Brain Branding Story Grows Legs
When we wrote Brain Branding post yesterday, most of the mainstream press hadn’t picked up on the unassuming press release from the Radiological Society of North America (RSNA). What a difference a day makes – Google News counted nearly forty related articles by this morning, including:
BBC News: Well-known brands set our brainwaves buzzing, a study reveals
Washington Post: Popular Brands May Brand the Brain
ABC News: Shoppers’ Brains Under Brand-Name Control
Wall Street Journal: This is Your Brain on a Strong Brand: MRIs Show Even Insurers Can Excite
Cosmos (Australia): Famous brands easier on the brain
Economic Times (India): Brand power tells brain what to buy
If past experience is any indication, a widely-reported story like this will continue to generate coverage as still more editors ask reporters, “What do we have on that brain-branding story?”
The blogosphere is reacting, too. The Engage in PR blog reports on the study in Your Brain on Branding, and suggests that the way we create brands today has been dramatically changed by social media and other innovations. Blackfriars’ Marketing writes Scientific Proof That Brands Excite Brains and wishes, “if we could just get similar neurological data for marketing in general, a marketer’s life would be so much easier…” – hey, that what neuromarketing is all about! Eric Olsen of Blogcritics implied skullduggery (sorry, couldn’t resist a bad pun) by lumping together, “Marketers, public relations, sales and advertising professionals, and those who study their collective manipulations of consumer heads and hands…” in Strong Brands Balm Consumer Brains, New Study Shows.
The study didn’t strike me as all that profound, at least from the information in the initial release. Are we really shocked that a familiar brand activates different areas of the brain than an unfamiliar one? To me, the branding questions that marketers need neuroscience to help with are more subtle – how does our brain activity differ in reacting to, say, brands like Lexus, Ford, and Yugo? All are familiar brands (Yugo is thankfully becoming less so as time passes…), but each would have a very different consumer perception. And, more to the point, how does any difference in observed brain activity inform our efforts to position a new brand or reposition an existing one?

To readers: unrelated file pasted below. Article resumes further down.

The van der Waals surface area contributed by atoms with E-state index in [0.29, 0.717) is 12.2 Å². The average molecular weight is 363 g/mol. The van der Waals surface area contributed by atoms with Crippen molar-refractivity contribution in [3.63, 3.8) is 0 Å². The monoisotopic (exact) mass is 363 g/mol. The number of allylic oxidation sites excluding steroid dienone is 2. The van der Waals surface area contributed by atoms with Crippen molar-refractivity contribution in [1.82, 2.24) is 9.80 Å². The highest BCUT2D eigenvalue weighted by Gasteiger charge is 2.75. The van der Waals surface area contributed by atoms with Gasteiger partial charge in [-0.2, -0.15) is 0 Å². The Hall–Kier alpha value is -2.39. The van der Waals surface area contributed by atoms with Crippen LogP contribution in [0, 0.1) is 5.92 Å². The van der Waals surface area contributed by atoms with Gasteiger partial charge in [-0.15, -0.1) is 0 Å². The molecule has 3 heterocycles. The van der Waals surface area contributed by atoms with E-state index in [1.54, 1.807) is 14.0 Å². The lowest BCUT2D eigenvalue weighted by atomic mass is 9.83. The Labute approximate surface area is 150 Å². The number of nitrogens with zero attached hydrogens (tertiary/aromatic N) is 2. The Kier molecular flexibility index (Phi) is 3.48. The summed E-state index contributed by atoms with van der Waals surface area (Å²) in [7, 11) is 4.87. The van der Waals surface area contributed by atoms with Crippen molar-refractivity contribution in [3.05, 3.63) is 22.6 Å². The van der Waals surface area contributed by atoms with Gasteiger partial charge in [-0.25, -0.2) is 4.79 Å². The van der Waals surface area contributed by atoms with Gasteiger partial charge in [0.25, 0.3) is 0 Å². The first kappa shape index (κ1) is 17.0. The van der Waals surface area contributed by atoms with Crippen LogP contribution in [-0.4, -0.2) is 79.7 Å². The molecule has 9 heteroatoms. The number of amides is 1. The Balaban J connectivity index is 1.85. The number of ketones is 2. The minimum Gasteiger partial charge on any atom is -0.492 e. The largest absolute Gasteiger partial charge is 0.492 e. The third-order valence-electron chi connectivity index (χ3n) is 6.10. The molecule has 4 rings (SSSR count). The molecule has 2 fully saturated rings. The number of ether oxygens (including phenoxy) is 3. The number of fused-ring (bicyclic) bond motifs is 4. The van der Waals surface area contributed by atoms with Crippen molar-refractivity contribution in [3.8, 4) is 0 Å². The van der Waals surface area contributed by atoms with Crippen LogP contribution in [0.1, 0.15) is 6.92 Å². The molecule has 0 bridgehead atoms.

Still, we’re not complaining about the burst of interest by both the press and bloggers – neuromarketing and neuroeconomics still don’t get much mainstream attention, and, as Barbara Payne reminds us in Science Proves Branding is Worth the Investment, any publicity is good publicity.
Agree with the comment that what marketing people need from neuroscience is a better sense of the subtleties in branding and how we react. I’m an ‘old pro’ to branding, but new to ideas such as ‘neuromarketing’. Really interesting, thanks for pinging my blog and introducing me to your writings.
This doesn’t ‘prove’ anything of the sort that folk want to believe, I’m afraid. Tiny sample to start with. Huge amount of extrapolation. And the end of the day….all it says is there was some brain activity when an individual subject was exposed to a visual stimulus. Not what it was or why. Or even how that relates to behaviour (which you’ve repeatedly and rightly highlighted on the blog).
…so what would you imagine the opposite result telling us? That nothing was going on at all in the brain of individual subject? Now that would be a shocker.
Not sure I agree with you on the any-old-publicity-is-good-publicity. The more of the “magic”-neuoroscience stories appear the greater the disappointment in what can be delivered. And the potential value of the discipline to marketing and business folks will not be realised. The application of neuroscience to marketing and other mass behaviour phenomena is still very young – a “fledgling” discipline you call it on previous posts…just like the purer science itself.
A couple of years ago, Susan Greenfield told the UK MRS Conference that we’re not even quite “at the end of the beginning” of neuroscience and that the current methodologies are like “Victorian photography”: more interesting for what they fail to reveal than for what they do reveal. Let’s just be careful til then.